Northfork Branch signals
NW Mailing List
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Tue Aug 27 07:56:49 EDT 2013
Thanks very much for the great information about Northfork junction. Was
that signal with two reds and a lunar just a short mast with three marker
type lights in a stack, or some other arrangement? You seem to have some
quite intimate knowledge of the operations in this area, could I impose
upon you to share some more with me/us? My grandfather worked at Crumpler
and I plan to model this area, so I am keenly interested in operations at
Byrd yard and Eckmann as well as the mine runs to all the tipples.
On Fri, Aug 23, 2013 at 1:26 PM, NW Mailing List
<nw-mailing-list at nwhs.org>wrote:
> There were junction signals prior to the mid-50's in the form of a stand
> signal on the branch and a control signal on the main. The North Fork
> Branch main track swung west thru downtown parallel to the WB main and into
> Byrd Yard allowing use as a yard lead and for branch movements without
> interfering with the main. Alex Schust's "Billion Dollar Coalfield"
> (highly recommended) has a terrific photo of the tracks thru town. Instead
> of venturing onto the main to access the station, even the North Fork
> passenger run stayed on the branch track to board passengers in front of
> North Fork Drug. Note the baggage cart.
> When a branch job was ready to come out on the main, the brakeman would
> call Eckman or the dispatcher(?) for permission and he would respond with a
> signal. The stand signal was near a double crossover that connected the
> parallel branch and WB main. It stood about 3-4 feet high with two red and
> a lunar lamp on top. Normally red, the signal went to lunar, the brakeman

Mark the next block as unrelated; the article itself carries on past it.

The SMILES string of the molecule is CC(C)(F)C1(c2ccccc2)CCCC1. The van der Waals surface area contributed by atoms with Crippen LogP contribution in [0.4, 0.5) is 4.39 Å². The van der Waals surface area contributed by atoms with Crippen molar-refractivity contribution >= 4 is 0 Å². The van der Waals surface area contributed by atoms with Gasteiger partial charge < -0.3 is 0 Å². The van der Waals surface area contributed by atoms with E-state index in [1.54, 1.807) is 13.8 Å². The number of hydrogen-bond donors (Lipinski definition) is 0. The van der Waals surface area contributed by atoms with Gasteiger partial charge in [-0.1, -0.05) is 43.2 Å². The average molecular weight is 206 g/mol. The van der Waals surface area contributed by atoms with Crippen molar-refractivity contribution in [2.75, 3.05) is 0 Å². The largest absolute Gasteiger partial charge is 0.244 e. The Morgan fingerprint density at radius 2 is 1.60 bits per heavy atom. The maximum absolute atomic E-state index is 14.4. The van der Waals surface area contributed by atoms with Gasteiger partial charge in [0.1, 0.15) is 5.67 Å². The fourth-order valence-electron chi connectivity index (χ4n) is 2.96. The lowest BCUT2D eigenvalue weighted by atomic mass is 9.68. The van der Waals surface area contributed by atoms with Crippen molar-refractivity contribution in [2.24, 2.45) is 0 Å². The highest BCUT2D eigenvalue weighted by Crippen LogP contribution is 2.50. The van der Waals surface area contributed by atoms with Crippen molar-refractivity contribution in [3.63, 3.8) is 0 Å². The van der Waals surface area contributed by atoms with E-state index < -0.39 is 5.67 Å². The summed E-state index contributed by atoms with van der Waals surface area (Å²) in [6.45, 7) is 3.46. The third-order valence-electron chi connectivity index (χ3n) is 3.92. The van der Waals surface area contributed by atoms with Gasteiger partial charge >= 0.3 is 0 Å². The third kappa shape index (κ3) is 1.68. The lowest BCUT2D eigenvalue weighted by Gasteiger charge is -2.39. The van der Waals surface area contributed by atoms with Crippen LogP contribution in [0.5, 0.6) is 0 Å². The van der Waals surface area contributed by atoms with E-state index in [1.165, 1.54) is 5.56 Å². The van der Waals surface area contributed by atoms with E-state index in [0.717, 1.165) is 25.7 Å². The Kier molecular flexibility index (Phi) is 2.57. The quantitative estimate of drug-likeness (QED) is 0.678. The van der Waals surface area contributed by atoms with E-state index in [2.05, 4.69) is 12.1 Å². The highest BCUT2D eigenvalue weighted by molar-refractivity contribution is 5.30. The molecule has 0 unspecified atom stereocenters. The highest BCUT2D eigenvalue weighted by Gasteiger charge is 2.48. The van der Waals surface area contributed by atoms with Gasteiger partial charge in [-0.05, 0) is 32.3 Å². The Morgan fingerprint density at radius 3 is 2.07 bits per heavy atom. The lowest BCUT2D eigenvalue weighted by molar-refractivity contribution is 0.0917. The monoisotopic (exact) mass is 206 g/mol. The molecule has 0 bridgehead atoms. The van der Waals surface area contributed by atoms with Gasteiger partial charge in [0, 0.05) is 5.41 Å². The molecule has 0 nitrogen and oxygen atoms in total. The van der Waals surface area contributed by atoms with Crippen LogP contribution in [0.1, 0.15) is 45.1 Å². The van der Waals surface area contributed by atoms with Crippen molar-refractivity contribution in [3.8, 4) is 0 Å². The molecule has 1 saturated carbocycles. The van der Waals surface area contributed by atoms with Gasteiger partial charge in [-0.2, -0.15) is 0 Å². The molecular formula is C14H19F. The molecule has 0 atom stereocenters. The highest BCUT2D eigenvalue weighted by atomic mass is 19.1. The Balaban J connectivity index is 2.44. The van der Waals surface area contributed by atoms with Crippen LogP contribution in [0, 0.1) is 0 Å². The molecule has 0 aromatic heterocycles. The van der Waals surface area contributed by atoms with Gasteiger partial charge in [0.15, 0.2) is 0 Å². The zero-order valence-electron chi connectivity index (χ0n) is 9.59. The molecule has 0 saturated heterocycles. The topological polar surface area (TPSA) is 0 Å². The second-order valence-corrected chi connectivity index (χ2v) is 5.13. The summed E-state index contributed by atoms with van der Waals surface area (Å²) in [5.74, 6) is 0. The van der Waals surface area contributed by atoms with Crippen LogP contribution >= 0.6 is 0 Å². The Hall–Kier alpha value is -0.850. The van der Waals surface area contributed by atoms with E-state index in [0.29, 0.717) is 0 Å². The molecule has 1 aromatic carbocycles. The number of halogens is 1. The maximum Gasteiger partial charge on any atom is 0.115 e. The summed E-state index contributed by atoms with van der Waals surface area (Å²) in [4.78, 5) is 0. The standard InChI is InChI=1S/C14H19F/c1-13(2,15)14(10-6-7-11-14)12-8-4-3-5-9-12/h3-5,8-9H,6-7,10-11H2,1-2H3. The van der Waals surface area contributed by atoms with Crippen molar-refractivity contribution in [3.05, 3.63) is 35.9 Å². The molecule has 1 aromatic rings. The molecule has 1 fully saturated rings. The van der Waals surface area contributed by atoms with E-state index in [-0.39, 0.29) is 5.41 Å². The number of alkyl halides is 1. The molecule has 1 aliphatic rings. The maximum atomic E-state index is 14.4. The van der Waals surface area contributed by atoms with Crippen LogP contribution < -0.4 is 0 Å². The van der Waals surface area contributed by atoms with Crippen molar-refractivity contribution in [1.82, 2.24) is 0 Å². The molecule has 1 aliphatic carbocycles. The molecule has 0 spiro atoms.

> threw the appropriate switches which then knocked the signal back down to
> red, and they proceeded onto the main.
> The stand signal was interlocked with the control signal (#106L) located
> east of the junction on the WB main near the road crossing, allowing WB
> movements to stop short of the crossing. The EB counterpart #106R, also
> east of the junction, was apparently used only as the approach signal to
> the west end of Powhatan. The short middle track (called North Fork
> Middle) between these two signals was not directly related in that it was
> dark and the turnouts, one off each main like a long crossover, were
> hand-thrown with electric locks. In fact, all of the turnouts on both
> mains thru North Fork were hand-thrown including crossovers just west of
> the station and on the west end of Byrd Yard at the pullout. The middle
> track was used to get electric helpers in the clear while waiting on #4 and
> #16. Usually at night, 2nd 84 would set off refrigerator cars of meat here
> for the night job to switch the packing houses nearby.
> Grant Carpenter
> > Date: Tue, 20 Aug 2013
> > According to my notes, in the mid-1950's the switch to Northfork Branch
> > of the electric-lock, hand-throw type. There were no signals to govern
> > train movements off or on the branch. With permission from the
> > the switch could be thrown by hand if there were no conflicting movements
> > the main line.
> > Louis Newton
> > > Date: Mon, 19 Aug 2013
> > >
> > > The Northfork branch was dark (with a register to sign for access if I
> > > remember reading correctly). Does anyone know the signal configuration
> > > the main relating to the branch? Was there a signal controlling
> > > coming off the branch onto the main?
> > > Jim Cochran
> > >
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